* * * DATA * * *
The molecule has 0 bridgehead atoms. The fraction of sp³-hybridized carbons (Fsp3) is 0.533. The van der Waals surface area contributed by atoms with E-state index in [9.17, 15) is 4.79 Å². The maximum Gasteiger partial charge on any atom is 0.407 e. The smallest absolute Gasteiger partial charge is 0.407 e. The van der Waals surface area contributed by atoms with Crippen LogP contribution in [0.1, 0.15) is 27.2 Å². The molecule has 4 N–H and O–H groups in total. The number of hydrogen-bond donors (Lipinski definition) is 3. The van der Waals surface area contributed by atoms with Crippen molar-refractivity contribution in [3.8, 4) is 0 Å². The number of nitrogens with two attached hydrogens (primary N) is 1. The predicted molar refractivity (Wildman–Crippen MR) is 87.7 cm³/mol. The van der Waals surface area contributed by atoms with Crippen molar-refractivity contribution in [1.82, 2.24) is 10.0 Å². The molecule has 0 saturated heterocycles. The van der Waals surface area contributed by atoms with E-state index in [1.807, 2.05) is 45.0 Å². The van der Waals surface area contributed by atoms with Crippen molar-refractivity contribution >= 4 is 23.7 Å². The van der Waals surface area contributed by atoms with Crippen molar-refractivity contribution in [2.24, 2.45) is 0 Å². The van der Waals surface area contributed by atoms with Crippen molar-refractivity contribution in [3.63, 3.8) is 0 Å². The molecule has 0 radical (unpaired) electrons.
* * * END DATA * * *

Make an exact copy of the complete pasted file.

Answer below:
The molecule has 0 bridgehead atoms. The fraction of sp³-hybridized carbons (Fsp3) is 0.533. The van der Waals surface area contributed by atoms with E-state index in [9.17, 15) is 4.79 Å². The maximum Gasteiger partial charge on any atom is 0.407 e. The smallest absolute Gasteiger partial charge is 0.407 e. The van der Waals surface area contributed by atoms with Crippen LogP contribution in [0.1, 0.15) is 27.2 Å². The molecule has 4 N–H and O–H groups in total. The number of hydrogen-bond donors (Lipinski definition) is 3. The van der Waals surface area contributed by atoms with Crippen molar-refractivity contribution in [3.8, 4) is 0 Å². The number of nitrogens with two attached hydrogens (primary N) is 1. The predicted molar refractivity (Wildman–Crippen MR) is 87.7 cm³/mol. The van der Waals surface area contributed by atoms with Crippen molar-refractivity contribution in [1.82, 2.24) is 10.0 Å². The molecule has 0 saturated heterocycles. The van der Waals surface area contributed by atoms with E-state index in [1.807, 2.05) is 45.0 Å². The van der Waals surface area contributed by atoms with Crippen molar-refractivity contribution >= 4 is 23.7 Å². The van der Waals surface area contributed by atoms with Crippen molar-refractivity contribution in [2.24, 2.45) is 0 Å². The van der Waals surface area contributed by atoms with Crippen molar-refractivity contribution in [3.63, 3.8) is 0 Å². The molecule has 0 radical (unpaired) electrons.